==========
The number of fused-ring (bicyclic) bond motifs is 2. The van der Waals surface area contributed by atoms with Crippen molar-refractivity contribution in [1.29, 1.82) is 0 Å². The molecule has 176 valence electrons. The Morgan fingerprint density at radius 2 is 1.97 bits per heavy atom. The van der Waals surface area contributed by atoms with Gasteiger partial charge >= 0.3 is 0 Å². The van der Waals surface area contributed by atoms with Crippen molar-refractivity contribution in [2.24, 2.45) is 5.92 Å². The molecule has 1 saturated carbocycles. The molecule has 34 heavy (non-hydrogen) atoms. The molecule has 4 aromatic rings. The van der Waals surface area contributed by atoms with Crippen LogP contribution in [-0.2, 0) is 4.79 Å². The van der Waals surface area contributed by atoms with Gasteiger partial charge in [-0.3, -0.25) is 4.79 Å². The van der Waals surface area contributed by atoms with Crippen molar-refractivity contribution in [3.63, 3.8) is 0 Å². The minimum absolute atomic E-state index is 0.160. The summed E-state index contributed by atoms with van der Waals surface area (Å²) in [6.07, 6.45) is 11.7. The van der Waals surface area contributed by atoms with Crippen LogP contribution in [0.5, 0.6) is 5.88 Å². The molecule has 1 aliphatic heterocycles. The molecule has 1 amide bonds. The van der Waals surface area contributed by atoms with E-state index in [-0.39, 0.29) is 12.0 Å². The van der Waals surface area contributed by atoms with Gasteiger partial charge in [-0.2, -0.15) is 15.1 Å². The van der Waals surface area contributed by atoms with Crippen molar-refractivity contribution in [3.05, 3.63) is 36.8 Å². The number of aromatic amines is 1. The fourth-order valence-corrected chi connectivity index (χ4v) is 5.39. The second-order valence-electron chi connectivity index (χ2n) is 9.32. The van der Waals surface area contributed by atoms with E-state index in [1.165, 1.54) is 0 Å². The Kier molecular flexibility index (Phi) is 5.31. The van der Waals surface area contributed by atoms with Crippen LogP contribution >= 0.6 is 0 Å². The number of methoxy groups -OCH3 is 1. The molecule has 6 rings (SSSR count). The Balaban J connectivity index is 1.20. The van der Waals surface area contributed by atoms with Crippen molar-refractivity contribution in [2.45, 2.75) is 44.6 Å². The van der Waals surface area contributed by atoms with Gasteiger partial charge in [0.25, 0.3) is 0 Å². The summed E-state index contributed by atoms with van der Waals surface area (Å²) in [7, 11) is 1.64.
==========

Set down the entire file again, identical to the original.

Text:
The number of fused-ring (bicyclic) bond motifs is 2. The van der Waals surface area contributed by atoms with Crippen molar-refractivity contribution in [1.29, 1.82) is 0 Å². The molecule has 176 valence electrons. The Morgan fingerprint density at radius 2 is 1.97 bits per heavy atom. The van der Waals surface area contributed by atoms with Gasteiger partial charge >= 0.3 is 0 Å². The van der Waals surface area contributed by atoms with Crippen molar-refractivity contribution in [2.24, 2.45) is 5.92 Å². The molecule has 1 saturated carbocycles. The molecule has 34 heavy (non-hydrogen) atoms. The molecule has 4 aromatic rings. The van der Waals surface area contributed by atoms with Crippen LogP contribution in [-0.2, 0) is 4.79 Å². The van der Waals surface area contributed by atoms with Gasteiger partial charge in [-0.3, -0.25) is 4.79 Å². The van der Waals surface area contributed by atoms with Crippen molar-refractivity contribution in [3.63, 3.8) is 0 Å². The minimum absolute atomic E-state index is 0.160. The summed E-state index contributed by atoms with van der Waals surface area (Å²) in [6.07, 6.45) is 11.7. The van der Waals surface area contributed by atoms with Crippen LogP contribution in [0.5, 0.6) is 5.88 Å². The molecule has 1 aliphatic heterocycles. The molecule has 1 amide bonds. The van der Waals surface area contributed by atoms with E-state index in [-0.39, 0.29) is 12.0 Å². The van der Waals surface area contributed by atoms with Gasteiger partial charge in [-0.2, -0.15) is 15.1 Å². The van der Waals surface area contributed by atoms with Crippen molar-refractivity contribution in [3.05, 3.63) is 36.8 Å². The number of aromatic amines is 1. The fourth-order valence-corrected chi connectivity index (χ4v) is 5.39. The second-order valence-electron chi connectivity index (χ2n) is 9.32. The van der Waals surface area contributed by atoms with E-state index in [1.165, 1.54) is 0 Å². The Kier molecular flexibility index (Phi) is 5.31. The van der Waals surface area contributed by atoms with Crippen LogP contribution >= 0.6 is 0 Å². The number of methoxy groups -OCH3 is 1. The molecule has 6 rings (SSSR count). The Balaban J connectivity index is 1.20. The van der Waals surface area contributed by atoms with Crippen molar-refractivity contribution in [2.45, 2.75) is 44.6 Å². The van der Waals surface area contributed by atoms with Gasteiger partial charge in [0.25, 0.3) is 0 Å². The summed E-state index contributed by atoms with van der Waals surface area (Å²) in [7, 11) is 1.64.